how to be successful

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An Early-Model Obi-Wan Kenobi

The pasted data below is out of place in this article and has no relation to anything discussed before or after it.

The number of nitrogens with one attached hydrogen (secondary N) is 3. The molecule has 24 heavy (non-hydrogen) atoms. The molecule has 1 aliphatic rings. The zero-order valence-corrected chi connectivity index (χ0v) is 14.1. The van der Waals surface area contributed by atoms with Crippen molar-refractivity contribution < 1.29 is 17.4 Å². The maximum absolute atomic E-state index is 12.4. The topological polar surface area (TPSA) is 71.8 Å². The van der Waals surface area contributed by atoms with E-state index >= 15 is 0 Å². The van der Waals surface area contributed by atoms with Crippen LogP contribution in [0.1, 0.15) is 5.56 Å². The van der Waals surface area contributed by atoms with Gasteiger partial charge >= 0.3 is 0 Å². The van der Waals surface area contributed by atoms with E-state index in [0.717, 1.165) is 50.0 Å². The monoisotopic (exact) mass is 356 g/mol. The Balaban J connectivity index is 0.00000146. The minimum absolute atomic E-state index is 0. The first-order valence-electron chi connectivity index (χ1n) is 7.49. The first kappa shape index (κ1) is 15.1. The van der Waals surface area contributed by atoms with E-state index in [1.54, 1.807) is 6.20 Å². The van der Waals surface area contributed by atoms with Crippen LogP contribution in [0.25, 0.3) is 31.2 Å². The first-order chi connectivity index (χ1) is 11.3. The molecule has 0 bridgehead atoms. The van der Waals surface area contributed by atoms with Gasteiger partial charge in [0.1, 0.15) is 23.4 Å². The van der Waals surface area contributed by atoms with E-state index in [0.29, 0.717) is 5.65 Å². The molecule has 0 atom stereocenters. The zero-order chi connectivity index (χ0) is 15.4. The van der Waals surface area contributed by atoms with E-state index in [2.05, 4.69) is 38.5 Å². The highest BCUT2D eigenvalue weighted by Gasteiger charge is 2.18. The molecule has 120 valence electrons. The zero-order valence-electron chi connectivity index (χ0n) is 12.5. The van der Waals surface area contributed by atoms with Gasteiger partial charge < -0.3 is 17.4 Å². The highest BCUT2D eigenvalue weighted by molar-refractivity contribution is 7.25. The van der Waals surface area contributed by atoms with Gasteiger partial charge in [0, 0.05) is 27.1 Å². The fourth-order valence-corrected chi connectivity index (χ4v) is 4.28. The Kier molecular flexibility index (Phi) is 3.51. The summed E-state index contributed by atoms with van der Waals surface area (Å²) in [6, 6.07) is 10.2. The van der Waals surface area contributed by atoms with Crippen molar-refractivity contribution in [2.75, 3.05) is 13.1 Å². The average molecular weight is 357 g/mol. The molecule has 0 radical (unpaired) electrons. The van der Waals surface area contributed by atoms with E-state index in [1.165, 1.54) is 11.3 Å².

This is for the 1 out of every 5 of us who hasn't yet found her "career guru." The best person to learn from might not be the usual Yoda and Mr. Miyagi type, found a study on mathematician mentors led by data scientist Dean Malmgren. Overall, the best advisers—those whose protégés went on to train the largest numbers of their own mentees, a measure of success—were actually in the first third of their careers. One explanation is that as mentors gain stature, they have less time to teach and nurture others. While research is needed on professions outside academia, Malmgren says he has a hunch that young mentors would continue to outperform older ones in any job where incentives disappear due to tenure (job security), including schoolteachers and attending physicians in hospitals.